This study was motivated by a desire to address the diminishing presence of African American male teachers in U.S. schools and the significance of this study is multifold. First, through an examination of the life histories of African American teachers from the Hip Hop generation and their pedagogical beliefs, it sheds light on cultural contexts in which their experiences with Hip Hop culture, their motivations to teach, and their pedagogical approaches emerged. In doing so, this study expands upon the existing literature on teacher beliefs, which all but excludes the ontologies, epistemologies, and pedagogies of African American male educators.
This study focused on nine African American male K-12 teachers who were born between 1965 and 1984 and feel closely connected to Hip Hop music and culture. It examined their social, political, educational and cultural experiences (e.g. coming of age during the crack epidemic, their connections to political movements like Civil Rights and Black Nationalism), their schooling experiences, and their involvement with Hip Hop culture and how these experiences have influenced their pedagogical beliefs.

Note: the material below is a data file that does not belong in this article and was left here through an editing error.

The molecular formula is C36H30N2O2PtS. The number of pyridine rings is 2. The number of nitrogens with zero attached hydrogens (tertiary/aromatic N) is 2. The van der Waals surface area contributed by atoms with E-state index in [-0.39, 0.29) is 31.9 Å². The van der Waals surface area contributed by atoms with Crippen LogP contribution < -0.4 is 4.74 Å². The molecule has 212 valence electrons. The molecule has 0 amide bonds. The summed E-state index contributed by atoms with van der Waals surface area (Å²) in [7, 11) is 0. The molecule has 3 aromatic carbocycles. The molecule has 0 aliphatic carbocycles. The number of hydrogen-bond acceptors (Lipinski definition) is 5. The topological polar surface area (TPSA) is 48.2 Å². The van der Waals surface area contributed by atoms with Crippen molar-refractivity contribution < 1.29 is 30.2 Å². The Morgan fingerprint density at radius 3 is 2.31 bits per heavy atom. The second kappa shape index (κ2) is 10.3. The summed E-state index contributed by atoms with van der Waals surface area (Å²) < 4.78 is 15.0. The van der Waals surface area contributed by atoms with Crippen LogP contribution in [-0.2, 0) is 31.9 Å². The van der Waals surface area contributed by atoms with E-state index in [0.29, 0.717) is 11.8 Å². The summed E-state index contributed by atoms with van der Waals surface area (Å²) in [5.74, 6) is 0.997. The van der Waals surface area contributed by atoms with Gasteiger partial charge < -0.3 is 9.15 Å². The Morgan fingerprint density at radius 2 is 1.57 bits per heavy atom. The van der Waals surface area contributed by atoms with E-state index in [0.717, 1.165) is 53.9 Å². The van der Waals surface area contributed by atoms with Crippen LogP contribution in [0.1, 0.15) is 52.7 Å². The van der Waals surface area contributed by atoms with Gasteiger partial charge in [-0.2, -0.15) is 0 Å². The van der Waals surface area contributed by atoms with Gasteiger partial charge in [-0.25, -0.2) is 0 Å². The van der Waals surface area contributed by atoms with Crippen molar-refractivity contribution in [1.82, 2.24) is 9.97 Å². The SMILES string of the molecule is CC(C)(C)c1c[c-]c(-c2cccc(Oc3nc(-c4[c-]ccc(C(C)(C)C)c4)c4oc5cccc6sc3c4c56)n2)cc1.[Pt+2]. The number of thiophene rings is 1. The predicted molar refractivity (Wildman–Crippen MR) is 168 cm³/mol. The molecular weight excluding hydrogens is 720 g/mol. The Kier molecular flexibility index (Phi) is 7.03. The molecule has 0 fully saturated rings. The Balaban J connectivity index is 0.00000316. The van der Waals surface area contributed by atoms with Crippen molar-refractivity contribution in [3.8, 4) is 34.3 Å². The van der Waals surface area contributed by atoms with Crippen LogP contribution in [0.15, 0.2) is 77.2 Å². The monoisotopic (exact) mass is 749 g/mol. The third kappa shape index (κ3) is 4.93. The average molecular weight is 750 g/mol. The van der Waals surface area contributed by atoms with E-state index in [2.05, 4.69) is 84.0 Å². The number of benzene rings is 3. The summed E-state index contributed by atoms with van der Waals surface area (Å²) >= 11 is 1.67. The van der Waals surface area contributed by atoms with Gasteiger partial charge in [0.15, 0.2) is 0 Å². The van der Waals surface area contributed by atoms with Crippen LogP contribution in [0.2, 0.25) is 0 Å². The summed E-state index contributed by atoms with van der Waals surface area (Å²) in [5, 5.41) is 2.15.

The participants embraced non-traditional pedagogies, relied on Hip Hop culture to support their daily instruction, and situated Hip Hop culture as the foundation of a transformative pedagogy that alleviates achievement challenges facing students of color, while producing positive academic outcomes for, particularly, African American boys.
|Advisor:||Brown, Tara M.|
|Commitee:||Chazan, Dan, Hill Collins, Patricia, Hughes, Sherick, Johnson, Odis|
|School:||University of Maryland, College Park|
|Department:||Curriculum and Instruction|
|School Location:||United States -- Maryland|
|Source:||DAI-A 70/09, Dissertation Abstracts International|
|Subjects:||Black studies, Curriculum development|
|Keywords:||African-American, African-American males, African-American teachers, Culturally responsive, Culturally responsive teaching, Hip-hop, Men, Teacher beliefs, Urban education|
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